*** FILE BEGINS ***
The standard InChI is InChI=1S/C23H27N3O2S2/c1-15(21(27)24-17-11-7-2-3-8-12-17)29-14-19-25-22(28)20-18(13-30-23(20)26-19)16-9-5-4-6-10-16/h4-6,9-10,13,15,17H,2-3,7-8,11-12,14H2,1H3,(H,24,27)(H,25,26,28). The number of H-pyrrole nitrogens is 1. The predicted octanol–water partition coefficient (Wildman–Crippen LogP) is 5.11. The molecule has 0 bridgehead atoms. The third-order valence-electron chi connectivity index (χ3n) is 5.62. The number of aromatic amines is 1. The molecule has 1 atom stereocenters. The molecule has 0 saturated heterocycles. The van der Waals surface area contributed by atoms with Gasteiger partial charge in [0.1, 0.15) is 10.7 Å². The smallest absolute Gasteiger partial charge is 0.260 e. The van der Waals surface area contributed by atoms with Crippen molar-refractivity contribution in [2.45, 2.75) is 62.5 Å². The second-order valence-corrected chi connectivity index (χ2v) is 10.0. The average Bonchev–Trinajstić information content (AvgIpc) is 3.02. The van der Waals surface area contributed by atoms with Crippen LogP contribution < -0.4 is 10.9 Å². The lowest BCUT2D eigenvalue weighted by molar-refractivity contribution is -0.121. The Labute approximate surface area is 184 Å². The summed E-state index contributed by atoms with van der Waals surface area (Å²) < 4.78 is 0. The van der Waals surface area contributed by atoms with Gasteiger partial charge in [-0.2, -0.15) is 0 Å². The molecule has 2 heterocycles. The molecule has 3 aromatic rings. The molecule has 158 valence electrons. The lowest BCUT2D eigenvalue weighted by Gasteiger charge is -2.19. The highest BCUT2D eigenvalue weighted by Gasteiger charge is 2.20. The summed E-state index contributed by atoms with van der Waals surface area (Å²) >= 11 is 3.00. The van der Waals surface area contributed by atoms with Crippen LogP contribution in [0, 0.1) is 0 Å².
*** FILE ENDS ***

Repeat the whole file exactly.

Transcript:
The standard InChI is InChI=1S/C23H27N3O2S2/c1-15(21(27)24-17-11-7-2-3-8-12-17)29-14-19-25-22(28)20-18(13-30-23(20)26-19)16-9-5-4-6-10-16/h4-6,9-10,13,15,17H,2-3,7-8,11-12,14H2,1H3,(H,24,27)(H,25,26,28). The number of H-pyrrole nitrogens is 1. The predicted octanol–water partition coefficient (Wildman–Crippen LogP) is 5.11. The molecule has 0 bridgehead atoms. The third-order valence-electron chi connectivity index (χ3n) is 5.62. The number of aromatic amines is 1. The molecule has 1 atom stereocenters. The molecule has 0 saturated heterocycles. The van der Waals surface area contributed by atoms with Gasteiger partial charge in [0.1, 0.15) is 10.7 Å². The smallest absolute Gasteiger partial charge is 0.260 e. The van der Waals surface area contributed by atoms with Crippen molar-refractivity contribution in [2.45, 2.75) is 62.5 Å². The second-order valence-corrected chi connectivity index (χ2v) is 10.0. The average Bonchev–Trinajstić information content (AvgIpc) is 3.02. The van der Waals surface area contributed by atoms with Crippen LogP contribution < -0.4 is 10.9 Å². The lowest BCUT2D eigenvalue weighted by molar-refractivity contribution is -0.121. The Labute approximate surface area is 184 Å². The summed E-state index contributed by atoms with van der Waals surface area (Å²) < 4.78 is 0. The van der Waals surface area contributed by atoms with Gasteiger partial charge in [-0.2, -0.15) is 0 Å². The molecule has 2 heterocycles. The molecule has 3 aromatic rings. The molecule has 158 valence electrons. The lowest BCUT2D eigenvalue weighted by Gasteiger charge is -2.19. The highest BCUT2D eigenvalue weighted by Gasteiger charge is 2.20. The summed E-state index contributed by atoms with van der Waals surface area (Å²) >= 11 is 3.00. The van der Waals surface area contributed by atoms with Crippen LogP contribution in [0, 0.1) is 0 Å².